Cabaret Crusades: The Secrets of Karbala
€ 8 / € 6
Arab > EN
Wael Shawky is an internationally lauded artist and filmmaker whose work focuses on historical turning points in Arab society. With the animated film trilogy Cabaret Crusades, the Egyptian draws a historical timeline of the Crusades from the Arabic point of view. In 2016, the Kunstenfestivaldesarts is presenting the last part of this epic trilogy. The Secrets of Karbala commences with the Battle of Karbala in 7th-century Iraq. Shawky focuses on the historical power struggle between the Shiites and Sunnis within Islam, and takes us on a journey through time to mediaeval cities like Aleppo, Damascus, and Baghdad. By re-enacting the events through hand-blown glass puppets, Shawky shows us how history as we know it is both fragile and unreal. Who is pulling the strings? Cabaret Crusades is contrived miniature theatre that makes an almost surreal drama out of historical events. A sensitive and incisive lesson in the writing of history.
A film by
Aida Fahmy, Mahmoud Masaoud, Khaled al-Zahaby, Adel Khalaf, Amed Khalil, Tarek Ismail, Jehad Abo al-Enein
Mahmoud Shaaban, Hakim Studio
Ahmed Zayan, Fig Leaf Studio
Kunstenfestivaldesarts, Les Brigittines
Qatar Museums Authority (QMA), Kunstsammlung Nordrhein-Westfalen
With the support of
Kulturstiftung des Bundes
Postproduction with the support of
Film und Medien Stiftung NRW
Cabaret Crusades: The Secrets of Karbala
Since 2010, Wael Shawky has taken on the ambitious project of chronicling the events of the Crusades. The project, titled Cabaret Crusades, is a film cycle divided into three chapters, each describing specific horrors of these destructive religious wars, with meticulously crafted characters, music, and scenography. What is inherently unique to these videos is the visualization of the characters: Shawky employs handcrafted marionettes to tell the stories of both the aggressors and victims of medieval religious strife.
The third and final chapter, The Secrets of Karbala, describes the beginnings of the split between Muslims into Shiites and Sunnis in the battle of Karbala and later shifts to show the chasms between Orthodox and Catholic Christians during the Fourth Crusade (1202-1204). This particular film sets out to illustrate the fragility of humanity: using Murano glass, Shawky created more than 200 marionettes and statuettes, some marionettes taking the form of animals, others disfigured – all showing the grotesque brutality of war. Despite the marionettes’ lack of dramatic memory, the spectator is nonetheless taken by their vacant, yet haunting expressions.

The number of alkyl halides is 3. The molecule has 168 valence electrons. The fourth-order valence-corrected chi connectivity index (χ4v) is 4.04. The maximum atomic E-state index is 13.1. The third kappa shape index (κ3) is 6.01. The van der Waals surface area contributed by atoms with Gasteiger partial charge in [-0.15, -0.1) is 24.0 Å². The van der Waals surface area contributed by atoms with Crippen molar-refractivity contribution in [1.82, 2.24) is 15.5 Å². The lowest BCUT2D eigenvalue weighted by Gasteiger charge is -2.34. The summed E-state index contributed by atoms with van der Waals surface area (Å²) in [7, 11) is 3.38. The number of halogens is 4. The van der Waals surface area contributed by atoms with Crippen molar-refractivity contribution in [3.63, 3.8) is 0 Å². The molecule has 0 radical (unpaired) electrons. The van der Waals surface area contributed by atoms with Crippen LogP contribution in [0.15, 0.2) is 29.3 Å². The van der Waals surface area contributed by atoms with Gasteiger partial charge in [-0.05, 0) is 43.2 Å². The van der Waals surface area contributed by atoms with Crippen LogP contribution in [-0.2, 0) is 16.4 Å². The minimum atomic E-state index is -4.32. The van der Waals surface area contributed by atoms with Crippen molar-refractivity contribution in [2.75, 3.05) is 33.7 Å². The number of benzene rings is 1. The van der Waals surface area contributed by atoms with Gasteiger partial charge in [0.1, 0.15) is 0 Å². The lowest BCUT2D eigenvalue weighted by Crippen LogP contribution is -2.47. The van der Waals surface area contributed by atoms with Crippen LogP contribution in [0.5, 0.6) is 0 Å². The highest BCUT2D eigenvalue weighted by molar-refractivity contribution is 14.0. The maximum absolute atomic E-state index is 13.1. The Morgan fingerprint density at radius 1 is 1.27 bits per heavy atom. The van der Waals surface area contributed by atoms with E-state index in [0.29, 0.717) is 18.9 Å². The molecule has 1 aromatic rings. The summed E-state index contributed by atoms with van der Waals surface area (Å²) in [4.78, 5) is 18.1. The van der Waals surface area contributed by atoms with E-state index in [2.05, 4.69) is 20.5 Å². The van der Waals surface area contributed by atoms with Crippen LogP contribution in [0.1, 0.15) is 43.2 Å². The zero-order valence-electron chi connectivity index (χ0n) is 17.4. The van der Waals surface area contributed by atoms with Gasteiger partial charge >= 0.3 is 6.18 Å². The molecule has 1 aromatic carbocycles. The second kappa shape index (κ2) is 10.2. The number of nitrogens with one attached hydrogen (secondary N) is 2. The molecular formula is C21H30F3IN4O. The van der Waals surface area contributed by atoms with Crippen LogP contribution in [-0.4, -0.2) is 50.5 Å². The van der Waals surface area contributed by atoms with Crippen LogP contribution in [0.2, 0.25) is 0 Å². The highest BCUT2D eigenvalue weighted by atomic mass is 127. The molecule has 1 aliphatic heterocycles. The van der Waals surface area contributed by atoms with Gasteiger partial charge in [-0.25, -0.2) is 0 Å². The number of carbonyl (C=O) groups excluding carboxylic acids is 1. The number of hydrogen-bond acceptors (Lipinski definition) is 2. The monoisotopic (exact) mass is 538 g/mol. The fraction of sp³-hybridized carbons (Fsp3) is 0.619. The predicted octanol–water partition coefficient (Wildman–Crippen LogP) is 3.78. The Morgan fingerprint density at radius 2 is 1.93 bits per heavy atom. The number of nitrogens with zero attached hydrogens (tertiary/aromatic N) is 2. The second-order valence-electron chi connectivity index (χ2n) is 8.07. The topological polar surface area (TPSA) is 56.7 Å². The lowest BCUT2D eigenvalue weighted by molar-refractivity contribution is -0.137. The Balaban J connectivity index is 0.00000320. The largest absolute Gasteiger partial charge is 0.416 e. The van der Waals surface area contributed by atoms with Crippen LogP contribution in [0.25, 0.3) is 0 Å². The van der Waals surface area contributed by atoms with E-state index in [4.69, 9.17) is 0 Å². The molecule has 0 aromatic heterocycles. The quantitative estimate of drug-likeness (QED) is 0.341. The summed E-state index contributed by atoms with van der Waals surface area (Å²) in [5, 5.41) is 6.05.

The Battle of Karbala
The Battle of Karbala took place on Muharram 10, in the year 61 AH of the Islamic calendar (October 10, 680 AD) in Karbala, in present-day Iraq. The battle took place between a small group of supporters and relatives of Muhammad’s grandson, Husayn ibn Ali, and a larger military detachment from the forces of Yazid I, the Umayyad caliph.
When Muawiyah I died in 680, Husayn did not give allegiance to his son, Yazid I, who had been appointed as Umayyad caliph by Muawiyah, and considered this action as the breach of the Hasan-Muawiya treaty. The people of Kufa sent letters to Husayn, asking his help and pledging their allegiance to him, but they did not support him later. As Husayn travelled towards Kufa, a nearby place known as Karbala, his caravan was intercepted by Yazid I’s army. He was killed and beheaded in the Battle of Karbala by Shimr Ibn Thil-Jawshan, along with most of his family and companions, including Husayn’s six-month-old infant son, Ali al-Asghar ibn Husayn, with the women and children taken as prisoners.
The dead are regarded as martyrs by both Sunni and Shia Muslims, and the battle has a central place in Shia history and tradition, and has frequently been recounted in Shia Islamic literature. The Battle of Karbala is commemorated during an annual 10-day period held every Muharram by Shia, and Alevi culminating on its tenth day, known as the Day of Ashura. Shia Muslims commemorate these events by mourning, holding public processions, organizing majlis, striking the chest and in some cases self-flagellation. Forty days after Ashurah, Shias mourn the death of Hussein ibn Ali in a commemoration called Arba’een.Back to top
Wael Shawky (b. 1971) is an Egyptian artist who lives and works in Alexandria. Using a variety of media, such as film, drawing, photography and performance, Shawky investigates and analyses the real and imaginary histories and narratives of the Arab world. His ongoing project, Cabaret Crusades, was started in 2010 and is comprised of series of drawings of objects. It focuses on the analysis of written history, using a variety of sources for inspiration in order to represent and translate the history of the Crusades with a fresh perspective. The films Cabaret Crusades: The Horror Show File and Cabaret Crusades: The Path to Cairo have been shown at the Kunstenfestivaldesarts and at dOCUMENTA (13), as well as at many international art centres, theatres and museums.
Wael Shawky at the Kunstenfestivaldesarts
2011: Cabaret Crusades: The Horror Show File
2012: Cabaret Crusades: The Path to Cairo